Counting on Power

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Unitec Civil Engineering Associate Professor Jonathan Leaver is predicting that New Zealand's future vehicle fleet will be a mix of battery electric and hydrogen fuel cell vehicles.

With Andrew Baglino, and Kenneth Gillingham of Stanford University in the USA, Leaver has developed an original integrated computer model of New Zealand’s energy economy. It includes 1,200 variables and 7,500 lines of computer code, using algebra, statistics and first order differential equations.   It even includes an algorithm about how these vehicles will be perceived by people walking into the sales yard, who take into account price, servicing, running costs and other factors. The model can assess which of the energy technologies available in the next 40 years are the most likely to be adopted given a range of oil prices and carbon taxes. He presented the model at a 2009 workshop in the NZIMA Energy Wind and Water programme.

The battle between alternative energy technologies is hotting up. Hydrogen, when used in a special battery called a fuel cell, produces electricity and releases only water and heat. Cars running on hydrogen fuel cells will eventually be only 10 percent more expensive than current models, with cheaper fuel costs. However, they would need a whole new distribution system.

Ethanol is harder to make, but can be produced from anything organic; sweetcorn is most common. Research into enzymes to break down wood in trees means forest wood could also be used. Ethanol uses a lot of heat and raw materials to produce and is more polluting than hydrogen produced using electricity from wind turbines. For example, we would need 2.5 times our current forest harvest to run our vehicle fleet only on biofuel from our forests; up to two-thirds of this new land would come from existing pasture. Electric cars powered by batteries will require an extensive upgrade to the electricity distribution system to homes to cope with everyone plugging their cars in overnight. Also, battery electric cars that match the range of current cars would cost more than twice as much. Short range electric cars would cost about the same but go only 100 kilometres between charges.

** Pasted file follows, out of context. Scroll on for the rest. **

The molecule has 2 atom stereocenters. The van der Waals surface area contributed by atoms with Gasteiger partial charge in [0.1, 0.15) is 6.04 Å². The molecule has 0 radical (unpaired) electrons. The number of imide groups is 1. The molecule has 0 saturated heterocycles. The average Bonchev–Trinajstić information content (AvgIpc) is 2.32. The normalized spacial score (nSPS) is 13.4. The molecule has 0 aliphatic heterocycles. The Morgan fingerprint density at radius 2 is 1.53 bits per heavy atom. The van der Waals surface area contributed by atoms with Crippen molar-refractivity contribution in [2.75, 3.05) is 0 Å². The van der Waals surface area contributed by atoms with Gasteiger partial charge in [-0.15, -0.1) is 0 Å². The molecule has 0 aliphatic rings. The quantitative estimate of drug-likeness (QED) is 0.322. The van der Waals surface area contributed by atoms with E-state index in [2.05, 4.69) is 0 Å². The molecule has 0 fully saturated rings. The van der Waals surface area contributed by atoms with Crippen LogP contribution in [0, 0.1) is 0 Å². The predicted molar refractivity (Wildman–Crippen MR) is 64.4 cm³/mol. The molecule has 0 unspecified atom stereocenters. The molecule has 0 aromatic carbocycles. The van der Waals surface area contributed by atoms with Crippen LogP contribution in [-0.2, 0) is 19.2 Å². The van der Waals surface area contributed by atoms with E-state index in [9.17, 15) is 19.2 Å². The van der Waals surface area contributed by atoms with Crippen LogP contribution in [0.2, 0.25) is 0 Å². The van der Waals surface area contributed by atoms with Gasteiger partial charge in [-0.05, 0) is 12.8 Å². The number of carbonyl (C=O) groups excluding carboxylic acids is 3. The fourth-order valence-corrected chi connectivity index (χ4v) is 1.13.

Hybrid vehicles that combine small petrol engines with batteries or fuel cells are a compromise between cost and range. Whatever the technology, Leaver predicts that petrol will power less than half of all New Zealand vehicles in 30 years. “It’s a big call for the government; we need billions of dollars of infrastructure to support one of those technologies,” says Leaver. Vehicle manufacturers are going with full or hybrid battery electric vehicles, but Leaver believes consumers will resist full battery electric vehicles, especially the 50 percent living in rural areas, because of their range limitations,

Leaver has also profiled likely electricity generation, air and water pollution costs and greenhouse gas emissions to 2050.“They’re looking pretty good; we have massive potential for wind generation, more than three times the total electricity we generate at the moment.”

Leaver will also examine a new way of burning coal in a special way to generate hydrogen; the resulting carbon dioxide could fill old gas fields and not add to global warming.

See also:

BMW Hydrogen 7 link on Wikipedia

Above Left: The limited production BMW Hydrogen 7 is powered by a 6-litre internal combustion engine that burns hydrogen and petrol. BMW claims the vehicle will reach 230 kilometres per hour.
Above Right: The graph shows one potential scenario from the model for our light vehicle fleet.